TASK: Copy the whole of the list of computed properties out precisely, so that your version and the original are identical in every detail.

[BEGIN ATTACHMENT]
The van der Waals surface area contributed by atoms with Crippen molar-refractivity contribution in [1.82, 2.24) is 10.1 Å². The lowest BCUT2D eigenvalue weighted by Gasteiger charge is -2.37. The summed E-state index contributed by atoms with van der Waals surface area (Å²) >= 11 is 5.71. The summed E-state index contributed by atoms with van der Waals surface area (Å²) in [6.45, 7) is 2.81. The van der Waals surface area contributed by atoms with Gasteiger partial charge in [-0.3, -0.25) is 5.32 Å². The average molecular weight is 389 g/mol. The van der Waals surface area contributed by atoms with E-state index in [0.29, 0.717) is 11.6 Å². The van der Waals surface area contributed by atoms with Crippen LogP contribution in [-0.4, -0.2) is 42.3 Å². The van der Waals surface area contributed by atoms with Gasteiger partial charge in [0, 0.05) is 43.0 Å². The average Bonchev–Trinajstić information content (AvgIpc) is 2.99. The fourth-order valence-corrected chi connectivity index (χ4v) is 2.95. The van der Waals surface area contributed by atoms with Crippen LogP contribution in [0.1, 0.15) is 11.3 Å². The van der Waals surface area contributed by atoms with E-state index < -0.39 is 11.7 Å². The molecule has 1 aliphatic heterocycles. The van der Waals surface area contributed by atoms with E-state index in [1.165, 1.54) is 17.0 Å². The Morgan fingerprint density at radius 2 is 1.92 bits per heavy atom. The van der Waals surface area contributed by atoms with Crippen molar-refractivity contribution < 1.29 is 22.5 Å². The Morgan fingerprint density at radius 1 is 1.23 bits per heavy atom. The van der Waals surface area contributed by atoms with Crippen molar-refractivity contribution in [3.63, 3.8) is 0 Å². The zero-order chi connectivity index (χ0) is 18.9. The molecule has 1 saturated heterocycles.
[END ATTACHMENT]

The van der Waals surface area contributed by atoms with Crippen molar-refractivity contribution in [1.82, 2.24) is 10.1 Å². The lowest BCUT2D eigenvalue weighted by Gasteiger charge is -2.37. The summed E-state index contributed by atoms with van der Waals surface area (Å²) >= 11 is 5.71. The summed E-state index contributed by atoms with van der Waals surface area (Å²) in [6.45, 7) is 2.81. The van der Waals surface area contributed by atoms with Gasteiger partial charge in [-0.3, -0.25) is 5.32 Å². The average molecular weight is 389 g/mol. The van der Waals surface area contributed by atoms with E-state index in [0.29, 0.717) is 11.6 Å². The van der Waals surface area contributed by atoms with Crippen LogP contribution in [-0.4, -0.2) is 42.3 Å². The van der Waals surface area contributed by atoms with Gasteiger partial charge in [0, 0.05) is 43.0 Å². The average Bonchev–Trinajstić information content (AvgIpc) is 2.99. The fourth-order valence-corrected chi connectivity index (χ4v) is 2.95. The van der Waals surface area contributed by atoms with Crippen LogP contribution in [0.1, 0.15) is 11.3 Å². The van der Waals surface area contributed by atoms with E-state index < -0.39 is 11.7 Å². The molecule has 1 aliphatic heterocycles. The van der Waals surface area contributed by atoms with E-state index in [1.165, 1.54) is 17.0 Å². The Morgan fingerprint density at radius 2 is 1.92 bits per heavy atom. The van der Waals surface area contributed by atoms with Crippen molar-refractivity contribution < 1.29 is 22.5 Å². The Morgan fingerprint density at radius 1 is 1.23 bits per heavy atom. The van der Waals surface area contributed by atoms with Crippen molar-refractivity contribution in [3.63, 3.8) is 0 Å². The zero-order chi connectivity index (χ0) is 18.9. The molecule has 1 saturated heterocycles.